Trainer Marv Marinovich works out Steelers safety Troy Polamalu at the Sports Lab training facility in Orange County, Calif.
By Ed Bouchette Pittsburgh Post-Gazette
Troy Polamalu won't join his Steelers teammates Tuesday when they resume spring practices. He has returned to his distinctive workout routine in California, hoping to eliminate the kind of season that plagued him in 2007.
Polamalu will not return until training camp in July, banking on the recuperative powers he believes he can attain through alternative training that disdains most weights.
Coach Mike Tomlin's reaction? Go for it.
"It probably works for him because he's sold on it, and that's part of it," Tomlin said this week. "The reality is he's recovering from an injury, he's unable to participate in organized team activities, so it provides an opportunity for him to do what he feels good about."
Polamalu had knee surgery after a season marred by three separate injuries and a dearth of the types of big plays that brought him four Pro Bowl selections as a strong safety. He had no interceptions and no sacks in 2007. He missed five games because of injuries to his knee, ribs and oblique muscle in his abdomen.
"I was very much disappointed, individually," he said of last season. "I think there were a lot of plays I should have made, a lot of opportunities that I had to make plays that I didn't."
Polamalu would not blame his various injuries for what he considered a disappointing season. He thinks some injuries may have occurred because he did not train the past two offseasons with Marv Marinovich at his Sports Lab in Orange County, Calif. He has worked with Marinovich and followed his unique workout routines since his days at Southern California.
"I was just talking to him about it," Marinovich said, "and I asked if he felt he was in the best condition of his life when he was out here full time. He felt he was beyond where he was before and he needed to try to get that back.
"In his training now, we're really happy with the progression of where he is. I don't see where he's going to have a problem with it the way he's going now."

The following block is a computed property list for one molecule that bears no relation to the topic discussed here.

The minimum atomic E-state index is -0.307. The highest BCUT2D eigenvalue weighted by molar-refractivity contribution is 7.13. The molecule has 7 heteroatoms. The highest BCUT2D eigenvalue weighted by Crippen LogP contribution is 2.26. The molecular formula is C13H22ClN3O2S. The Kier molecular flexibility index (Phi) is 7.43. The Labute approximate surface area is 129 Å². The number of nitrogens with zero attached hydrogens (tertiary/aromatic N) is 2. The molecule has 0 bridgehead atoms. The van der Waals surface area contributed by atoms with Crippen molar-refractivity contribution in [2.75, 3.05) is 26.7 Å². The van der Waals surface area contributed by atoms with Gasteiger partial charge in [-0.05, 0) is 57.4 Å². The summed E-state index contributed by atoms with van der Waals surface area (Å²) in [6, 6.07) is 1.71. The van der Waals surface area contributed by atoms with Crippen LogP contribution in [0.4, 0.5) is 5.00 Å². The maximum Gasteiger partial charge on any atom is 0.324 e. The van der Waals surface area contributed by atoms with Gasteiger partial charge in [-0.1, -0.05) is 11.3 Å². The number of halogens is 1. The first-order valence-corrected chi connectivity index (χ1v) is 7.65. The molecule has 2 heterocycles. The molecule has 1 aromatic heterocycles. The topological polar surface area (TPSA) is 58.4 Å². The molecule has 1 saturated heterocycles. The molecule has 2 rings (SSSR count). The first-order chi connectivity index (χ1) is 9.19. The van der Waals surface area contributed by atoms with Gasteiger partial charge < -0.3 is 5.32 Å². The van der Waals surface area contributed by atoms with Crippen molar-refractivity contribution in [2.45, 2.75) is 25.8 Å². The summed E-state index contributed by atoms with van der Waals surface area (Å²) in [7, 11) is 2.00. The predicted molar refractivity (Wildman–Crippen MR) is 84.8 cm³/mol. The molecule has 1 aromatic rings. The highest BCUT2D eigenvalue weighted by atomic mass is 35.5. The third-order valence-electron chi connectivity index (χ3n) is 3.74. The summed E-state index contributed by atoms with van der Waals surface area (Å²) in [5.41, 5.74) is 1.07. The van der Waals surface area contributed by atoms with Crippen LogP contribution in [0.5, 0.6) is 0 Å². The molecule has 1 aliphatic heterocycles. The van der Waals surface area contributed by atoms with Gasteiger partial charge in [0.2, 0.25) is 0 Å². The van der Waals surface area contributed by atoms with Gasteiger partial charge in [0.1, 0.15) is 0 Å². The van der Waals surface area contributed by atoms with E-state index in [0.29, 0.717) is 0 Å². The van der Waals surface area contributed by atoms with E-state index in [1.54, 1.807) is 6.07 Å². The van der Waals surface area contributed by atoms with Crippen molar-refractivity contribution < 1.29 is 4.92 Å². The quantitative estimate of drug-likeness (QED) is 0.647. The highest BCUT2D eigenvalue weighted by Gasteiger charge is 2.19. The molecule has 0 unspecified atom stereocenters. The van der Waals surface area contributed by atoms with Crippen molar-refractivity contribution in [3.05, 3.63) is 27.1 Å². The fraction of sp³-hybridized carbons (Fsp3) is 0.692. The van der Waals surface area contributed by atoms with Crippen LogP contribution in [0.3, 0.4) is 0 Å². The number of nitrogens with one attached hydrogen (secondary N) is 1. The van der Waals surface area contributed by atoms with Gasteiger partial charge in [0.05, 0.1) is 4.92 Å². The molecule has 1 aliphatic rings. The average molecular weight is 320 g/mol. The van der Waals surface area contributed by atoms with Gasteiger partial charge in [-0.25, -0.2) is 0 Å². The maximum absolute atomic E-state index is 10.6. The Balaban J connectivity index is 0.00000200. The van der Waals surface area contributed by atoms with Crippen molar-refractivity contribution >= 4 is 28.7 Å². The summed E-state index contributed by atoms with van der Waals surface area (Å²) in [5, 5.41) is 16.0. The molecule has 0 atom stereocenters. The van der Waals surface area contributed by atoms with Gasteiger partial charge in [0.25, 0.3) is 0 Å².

Polamalu attended the Steelers' three-day minicamp two weeks ago but did not practice.
Marinovich, co-captain of USC's 1962 national champions and a former offensive lineman and conditioning coach with the Oakland Raiders, has developed and used his unique training methods the past 40 years. He boasts on his Web site that he can add seven inches to an athlete's vertical leap, 10 miles per hour to a pitcher's fastball and cut 0.4 off a time in the 40. His site also promises that "with Marv's training you'll avoid the injury bug. No more pulls or strains."
Marinovich preaches to athletes to forget all the typical weight-training advice they've received in high school, college and the pros, because it often contributes to injuries and does not prepare them for the speed of their game.
"It's different from what everybody else does," Marinovich said. "What I found is the sports science in this country is not very good. Athletes succeed in sport despite what they do, not because of what they do.
"Myself, as an athlete, when I got into the NFL, I overtrained. I was a dominant high school and college guy, but I overtrained when I got into NFL. Looking back, I see now the mistakes I made; most of it was I overtrained and improperly trained."
Marinovich says he studied the science of it and "why other people haven't figured it out is beyond me." His various techniques work the muscles faster rather than the traditional weight-room regimen of working them slowly. Polamalu, for example, will run with weighted shoes. He does work with weights, but on a much lighter scale, using 10 pounds or 15 pounds in rapid-fire repetitions.